El Salvador

Driving Directions El Salvador

EL SALVADOR is the smallest and most densely populated state in Central America. It is bounded to the north and west by Guatemala, north and east by Honduras, and the south by the Pacific Ocean. A range of volcanic peaks behind the narrow coastal plain overlooks a densely populated inland plateau. Further inland, the land rises to the interior highlands. The Lempa river cuts through the center of the country and opens to the south as a large sandy delta to the Pacific Ocean.

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Although fairly near the equator, the climate tends to be warm rather than hot, and the highlands have a cooler temperate climate. The capital is San Salvador, and two-thirds of the people live here or in the towns of Santa Ana, San Miguel, and San Vicente. The country is predominantly agricultural, with about 32 percent of the land used for crops and a slightly smaller area for grazing cattle, pigs, sheep, and goats. Past volcanic eruptions have deposited a fertile layer of material on the high, central plateau, providing excellent conditions for coffee plantations. Coffee is El Salvador’s main crop, but tobacco, maize, beans, rice, cotton, sorghum, and sugar cane also grown.

With shrimp being the most important catch, fishing is carried out, followed by tuna, mackerel, and swordfish – a few industries such as food processing, textiles, and chemicals found in the major towns. El Salvador suffers from a high inflation rate and unemployment and is one of the poorest countries in the west.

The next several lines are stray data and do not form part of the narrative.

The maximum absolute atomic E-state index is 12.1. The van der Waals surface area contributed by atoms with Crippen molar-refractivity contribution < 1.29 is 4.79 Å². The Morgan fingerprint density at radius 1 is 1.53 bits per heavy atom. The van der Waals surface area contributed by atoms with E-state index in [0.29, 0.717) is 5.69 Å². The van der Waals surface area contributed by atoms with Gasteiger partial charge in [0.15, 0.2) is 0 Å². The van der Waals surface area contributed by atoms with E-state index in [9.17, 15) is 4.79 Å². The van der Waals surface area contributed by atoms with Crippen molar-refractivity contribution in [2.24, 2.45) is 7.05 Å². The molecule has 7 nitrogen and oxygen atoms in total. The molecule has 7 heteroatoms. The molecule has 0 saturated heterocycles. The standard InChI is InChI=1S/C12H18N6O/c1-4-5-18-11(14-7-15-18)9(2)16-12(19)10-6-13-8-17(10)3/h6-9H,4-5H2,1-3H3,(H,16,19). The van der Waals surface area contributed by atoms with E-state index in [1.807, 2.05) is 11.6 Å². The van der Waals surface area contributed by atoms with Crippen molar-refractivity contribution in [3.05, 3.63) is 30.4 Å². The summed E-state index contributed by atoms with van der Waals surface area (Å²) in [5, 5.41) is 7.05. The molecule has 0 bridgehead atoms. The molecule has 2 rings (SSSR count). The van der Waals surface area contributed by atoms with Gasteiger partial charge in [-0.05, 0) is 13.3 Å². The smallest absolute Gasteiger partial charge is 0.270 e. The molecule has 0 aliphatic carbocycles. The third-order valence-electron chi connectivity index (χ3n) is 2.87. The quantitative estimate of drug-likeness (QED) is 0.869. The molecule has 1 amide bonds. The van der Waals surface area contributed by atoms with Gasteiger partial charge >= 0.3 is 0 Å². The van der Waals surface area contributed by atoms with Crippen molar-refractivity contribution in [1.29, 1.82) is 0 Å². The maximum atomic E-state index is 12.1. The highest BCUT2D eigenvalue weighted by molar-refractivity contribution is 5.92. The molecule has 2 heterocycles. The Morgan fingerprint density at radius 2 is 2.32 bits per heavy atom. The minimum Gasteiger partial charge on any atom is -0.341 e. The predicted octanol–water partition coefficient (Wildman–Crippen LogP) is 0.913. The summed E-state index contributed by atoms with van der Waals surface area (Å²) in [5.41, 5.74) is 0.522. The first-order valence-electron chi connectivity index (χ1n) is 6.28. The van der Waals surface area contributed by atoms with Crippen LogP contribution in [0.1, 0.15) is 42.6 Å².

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El Salvador is divided into three geographic regions: the hot, narrow Pacific coastal belt; the central plateau; and the northern lowlands. El Salvador is one of the most seismically active, earthquake-vulnerable areas in the Western Hemisphere. The country lies between two areas of active tectonic plate movement. In southern El Salvador, on the Pacific Ocean side, the Cocos Plate pushes itself under the relatively motionless Caribbean Plate (a process called subduction), accounting for frequent earthquakes near the coast. As the ocean floor is forced down, the submerged rocks melt, and the molten material spews up through fissures, producing volcanoes and geysers.

North of El Salvador, the North American Tectonic Plate abuts one edge of the same stationary Caribbean Plate, creating a major fault that runs Río Motagua Valley’s length in Guatemala. Motion along this fault generates earthquakes in both Guatemala and the northernmost part of El Salvador.

El Salvador’s southern border is the Pacific Ocean. Off the coast lies a deep ocean valley called the Middle America Trench, which was created by the Cocos Tectonic Plate’s movement.

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The “Ring of Fire” encircles the Pacific Ocean, stretching northward from New Zealand and running along the eastern edge of Asia, then moving across to the Aleutian Islands of Alaska and traveling south along the North’s edges of South America. This area contains at least 75 percent of the world’s volcanoes, and a large number of these are still active. Frequent earthquakes and volcanic activity occur here due to the Pacific Tectonic Plate pushing against other adjacent tectonic plates.

UNESCO named the archaeological excavation site of Joya de Ceren in El Salvador a World Heritage Site. Joya de Ceren was a farming community that was completely buried under lava from a volcanic eruption around 600 A.D. The artifacts and fossils found there have provided a great deal of insight into the community’s inhabitants’ daily lives.

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